Iza’s Story

And people stayed at home
And read books and listened
And rested and did exercises
And made art and played
And new ways of being
And then they stopped.

And listened deeper
Someone meditated
Someone was praying
Someone was dancing
Someone met their own shadow
And people started thinking differently.

And people healed.
And in the absence of people who lived
In ignorant ways
Senseless and heartless,
The earth also began to heal.

Nach einem Gedicht von Grace Ramsay [Kathleen O’Meara, 1839–1888]

Kathleen O’Meara, Künstlername Grace Ramsay (1839 – 10 November 1888) war eine irisch-französische Autorin, in der späten victorianischen Zeit. Das Gedicht stammt aus “Izas Story”, die den Konflikt zwischen polnischen Patrioten und der russischen Besatzung schildert. Die Kämpfer gingen in Isolation im Untergrund und erlebten eine Art “Corona-Zeit”.

From Co-rona Living to Co-Living

Once upon a time there were three grandmothers. Doreen, Dotty and Carol (you couldn’t make it up if you tried). They all lived happily in their own flats until one day they were told they had to self-isolate. All in their 70s and friends for at least 40 years, they decided it would be much more fun to isolate together. First of all they agreed to wait out a week alone to check they did not have the virus, then they moved in together. It was a form of co-isolation to combat loneliness. As well having to agree on which home to move into – the one which afforded the most private space but also room to exercise and eat together – they made sure they had Netflix and quite a bit of wine.

So what will these ladies do after the virus has dissipated? Will they pool their resources and set up home in the larger of the homes? Will they live together happily ever after? The strange thing is that when looked at through the eyes and experience of social isolation, the whole individualism trend sometimes can seem like a vain indulgence. Writing in the New York Times, David Brooks points out the great paradox is that we had to be set apart in order to feel together. It’s like, he reminds us, when you’re starving, and food is all you can think about. Suddenly everybody has human connection on the top of mind. But will it last? Will we gravitate to more co-living rather than co-isolation?

If we want to be optimistic we would say that social solidarity is tenacious. That we will have learnt that we will continue to need an active commitment to the common good beyond the fallout of the virus — not only private but our public lives. We will perhaps come to see that co-living has more to offer than economies of scale, more to give than shared terraces and kitchens where you can flirt and cook with your neighbour. We will see the potential of co-living through the lens of those who have spent many weeks or even months alone. We will get a taste of the fact that the benefits of a communally cooked and shared meal linger long after the plate is clean.


The Post-Corona Hygge

Hygge, the latest sofa style, colour of the year, new cushion collections. There is something about these home trends that suddenly feels almost decadent, indecent. You might say they were always just “first world solutions to first world problems”. Yet how we form, celebrate or even decorate and furnish our homes is suddenly more important than ever. We need home to remember who we are, and what is important.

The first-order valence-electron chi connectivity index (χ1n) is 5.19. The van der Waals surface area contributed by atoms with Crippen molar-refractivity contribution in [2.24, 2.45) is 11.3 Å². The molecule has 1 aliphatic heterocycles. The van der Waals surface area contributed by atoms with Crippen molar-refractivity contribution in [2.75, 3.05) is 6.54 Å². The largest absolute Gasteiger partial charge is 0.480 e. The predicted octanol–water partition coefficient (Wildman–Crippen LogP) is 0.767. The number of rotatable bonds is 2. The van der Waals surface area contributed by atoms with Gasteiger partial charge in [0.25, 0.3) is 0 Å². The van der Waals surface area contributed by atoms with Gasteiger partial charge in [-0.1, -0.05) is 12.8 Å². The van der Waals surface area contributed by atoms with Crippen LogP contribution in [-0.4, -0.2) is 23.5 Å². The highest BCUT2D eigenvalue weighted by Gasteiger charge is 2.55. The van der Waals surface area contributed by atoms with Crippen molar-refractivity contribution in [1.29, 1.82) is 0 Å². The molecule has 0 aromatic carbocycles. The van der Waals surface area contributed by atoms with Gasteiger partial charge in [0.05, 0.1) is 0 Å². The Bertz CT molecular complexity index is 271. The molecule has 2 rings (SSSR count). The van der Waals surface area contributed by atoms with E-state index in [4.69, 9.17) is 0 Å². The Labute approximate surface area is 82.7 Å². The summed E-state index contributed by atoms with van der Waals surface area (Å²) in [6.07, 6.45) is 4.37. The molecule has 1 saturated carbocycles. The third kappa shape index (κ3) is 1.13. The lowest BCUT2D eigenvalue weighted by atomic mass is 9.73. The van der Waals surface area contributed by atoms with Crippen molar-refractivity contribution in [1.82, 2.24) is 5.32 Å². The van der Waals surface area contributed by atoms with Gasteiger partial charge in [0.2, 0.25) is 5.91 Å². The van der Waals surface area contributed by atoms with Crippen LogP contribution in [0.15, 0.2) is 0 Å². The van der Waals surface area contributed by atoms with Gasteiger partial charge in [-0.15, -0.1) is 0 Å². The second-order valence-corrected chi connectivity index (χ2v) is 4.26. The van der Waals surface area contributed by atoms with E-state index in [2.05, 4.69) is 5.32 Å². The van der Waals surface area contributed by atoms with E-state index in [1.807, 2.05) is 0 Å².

So, let’s try to imagine ourselves in our homes in a years’ time. Sounds weird, but if we want to think and understand about how this crisis can change how we live, we can use RE-gnosis. This means we do not look from now into the future (as with prognosis), but from the future back to today. It’s not as mad as it sounds. So, imagine we are through the crisis, and we take a good look around our homes, at our walls, floors, cupboards and belongings. The worn-out Marie Kondo book is back on the shelf, and we are delighted to see that our homes are tidier, more organised, we have made them more comfortable, more practical, more functional. We have even learned to mend things ourselves, put up shelves, painted the walls, and there is a pile of things ready to go the charity shop. The kitchen table with its marks and stains no longer looks dirty and used, but tells the story of a life lived with family and friends. The cellar no longer looks like the set of a crime series and we have repurposed grandmother’s trunk from the attic. And we can still remember that warm feeling that came as we began to take control over our private space, we felt we were taking back a little control over our lives. We will wonder why we once came home and took it all for granted, why we neglected our homes, why we never really noticed or appreciated the subtle lines of the legs of the dining table, the soft curve of the arms of the sofa. We will wonder why we treated our homes like one of those aunts that you really keep meaning to see but don’t ever get round to ringing.

So, let’s also try a little backcasting. It’s a form of Re-gnosis whereby if you want to attain a particular goal, you look at the actions that need to be taken to get there. Let’s, so to speak, phone the aunt. Define a desirable future. Imagine the aunt – your home as you always envisioned it could be and work backwards to identify how you will get there. When not now, then when?

In seeing ourselves in our homes in the future we allow ourselves to look more critically at our belongings – who they were made by, where they came from and what they mean to us. Do they bring us joy (yes that!) and comfort? Do the estimated 10,000 things that each of us own, reflect our beliefs and real needs? Do we envisage “hero materials” such as cradle-to-cradle or even Vegan design, are we investing in design not simply for designs sake, but for a long-term relationship to the object, and the ideals and ideas behind it. It is, we see, not just about what things are in your home, but how they really make you feel and think.

Phrases such as “home is the place where our soul feels that it has found it proper physical container” can no longer be dismissed as just cool statements, but they cut to the heart of our new reality. The same could be said of the much ridiculed and discussed mindfulness trend. The mantra “paying attention to what you are paying attention to”, suddenly takes on new meaning and importance and urgency. Such cultural shifts and concepts are no longer seen as simply short-term solutions and dismissed as playthings for the privileged. It is about facing a new reality about where is home, how we form it and who we really want to live with.